I’ve decided my son will not be given a mobile phone until he graduates high school. Over the past several years I have observed what a tight grip these devices have on children; how the apps and games monopolize their attention and create the conditions for distracted learners. And I know all too well how phones can serve as a medium for negativity, disinformation, or even danger. A recent article from psychologist Angela Duckworth indicates smartphones are indeed the most overpowering temptation in the lives of teens. To be fair, I also recognize that online platforms are how children stay connected, and that now, more than even, this can act as a support. My son is also a year old, so it’s easy for me to stand atop my soapbox!
Recently I had the pleasure of speaking at a virtual Parents’ Auxiliary meeting, and many of the questions posed were directly related to teenagers and their phones. It was a suggestion from one parent that prompted me to consider writing this article, and I’ve decided to frame it around some ideas for parents concerned about healthy device use. Recognizing that holding off until graduation is likely not feasible for most, here are some suggestions to consider with your child and their phone.
The first step to helping your child safely navigate the online world is to talk about it openly and regularly. Find out which apps they are using and what kinds of content they are seeing out there. Have they experienced anything that made them uncomfortable? Has anyone who they aren’t acquainted with tried to contact them? How does spending time on social media or gaming make them feel afterwards? How much time are they spending on their phone each day (hint: all phones now have a feature built in that shares screen time information, and this may be an eye opener!)?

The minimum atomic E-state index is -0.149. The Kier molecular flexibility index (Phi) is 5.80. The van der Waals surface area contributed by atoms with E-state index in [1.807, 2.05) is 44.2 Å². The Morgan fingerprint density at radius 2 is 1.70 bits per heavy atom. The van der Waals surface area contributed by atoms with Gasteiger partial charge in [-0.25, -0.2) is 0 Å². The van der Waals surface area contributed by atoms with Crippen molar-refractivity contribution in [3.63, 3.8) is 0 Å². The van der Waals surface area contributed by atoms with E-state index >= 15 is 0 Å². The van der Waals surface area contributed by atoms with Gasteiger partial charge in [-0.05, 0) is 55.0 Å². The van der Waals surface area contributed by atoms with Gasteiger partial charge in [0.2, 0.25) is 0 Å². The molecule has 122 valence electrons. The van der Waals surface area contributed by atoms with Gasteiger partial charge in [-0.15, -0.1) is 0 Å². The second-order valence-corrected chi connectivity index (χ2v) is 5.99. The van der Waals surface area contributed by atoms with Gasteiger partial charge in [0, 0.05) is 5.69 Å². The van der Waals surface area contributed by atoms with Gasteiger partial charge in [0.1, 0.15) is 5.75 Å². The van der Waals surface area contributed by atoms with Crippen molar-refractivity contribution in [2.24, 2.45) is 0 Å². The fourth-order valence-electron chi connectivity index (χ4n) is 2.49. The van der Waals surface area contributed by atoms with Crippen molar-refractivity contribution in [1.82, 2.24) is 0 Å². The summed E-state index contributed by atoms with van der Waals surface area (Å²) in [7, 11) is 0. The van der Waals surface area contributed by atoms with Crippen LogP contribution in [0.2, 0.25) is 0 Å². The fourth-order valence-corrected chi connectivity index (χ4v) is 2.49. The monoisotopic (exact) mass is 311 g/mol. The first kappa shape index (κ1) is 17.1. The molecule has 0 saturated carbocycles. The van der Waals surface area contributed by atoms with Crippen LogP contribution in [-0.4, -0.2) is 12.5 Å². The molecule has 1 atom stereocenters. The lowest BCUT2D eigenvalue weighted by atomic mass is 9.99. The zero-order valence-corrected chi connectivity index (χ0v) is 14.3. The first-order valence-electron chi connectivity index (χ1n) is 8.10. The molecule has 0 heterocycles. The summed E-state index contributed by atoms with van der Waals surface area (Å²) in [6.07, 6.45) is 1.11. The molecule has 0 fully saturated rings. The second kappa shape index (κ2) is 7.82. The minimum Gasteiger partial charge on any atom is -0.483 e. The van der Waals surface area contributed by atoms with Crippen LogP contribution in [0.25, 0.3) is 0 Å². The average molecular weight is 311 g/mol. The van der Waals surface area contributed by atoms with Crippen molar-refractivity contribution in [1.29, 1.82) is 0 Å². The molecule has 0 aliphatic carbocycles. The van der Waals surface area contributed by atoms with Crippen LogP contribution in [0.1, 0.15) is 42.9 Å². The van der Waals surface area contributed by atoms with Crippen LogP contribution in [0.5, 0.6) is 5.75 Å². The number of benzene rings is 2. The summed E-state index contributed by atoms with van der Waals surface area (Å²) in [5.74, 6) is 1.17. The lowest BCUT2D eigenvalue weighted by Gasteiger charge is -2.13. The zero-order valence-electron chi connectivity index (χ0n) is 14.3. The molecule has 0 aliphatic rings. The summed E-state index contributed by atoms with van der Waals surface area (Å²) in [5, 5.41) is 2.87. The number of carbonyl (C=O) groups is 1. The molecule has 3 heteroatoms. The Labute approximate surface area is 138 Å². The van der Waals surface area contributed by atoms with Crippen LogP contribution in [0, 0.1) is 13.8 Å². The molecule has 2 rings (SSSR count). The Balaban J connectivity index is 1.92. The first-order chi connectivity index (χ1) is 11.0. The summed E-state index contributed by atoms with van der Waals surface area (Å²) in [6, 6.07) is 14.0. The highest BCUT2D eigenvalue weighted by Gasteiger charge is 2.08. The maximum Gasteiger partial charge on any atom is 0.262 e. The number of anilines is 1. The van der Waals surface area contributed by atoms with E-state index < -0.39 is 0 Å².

This one may be less applicable as children get older, but having passwords shared and regularly looking in on your child’s accounts is a good idea. If this is a regular routine, your child will be more conscious about what they post and how their digital footprint takes shape. Check whether your child has more than one account on a given platform, as it is now common to have a ‘clean’ account to show parents and a second account – sometimes called their ‘Finsta’ account – where they can operate parent-free.
Consume Nutritious Content
Think of screen time like you are planning a balanced meal. Some nutritious options include generating novel, creative content, such as digital art or coding, consuming curated educational content, and using communication apps to stay in touch with friends and family. The sugary snacks of screen time include mindless social media scrolling, immersive games with low educational value, and endless YouTube video viewing. A little junk time is fine, but be sure your child eats their vegetables.
Be Tech Savvy
It is also helpful for parents to have a baseline understanding of the apps and games children are using, and some of the associated risks. Snapchat is an app expressly designed for messages, pictures and videos to disappear immediately after sending (what could go wrong?). Except they don’t always disappear. Unfortunately, we know teenagers are sending inappropriate messages via Snapchat with increasing regularity. Some of these messages contain inappropriate language which could be perceived as offensive, and even considered bullying. Others contain private images not intended to be shared. Sadly, there have been documented cases in the media of students sharing or distributing such images, which is a criminal offence, and something SMUS has stressed to our student community. It is never safe (or wise) to send messages or images on social media platforms that you would not be comfortable with the entire world seeing. Private communication on these platforms simply doesn’t exist.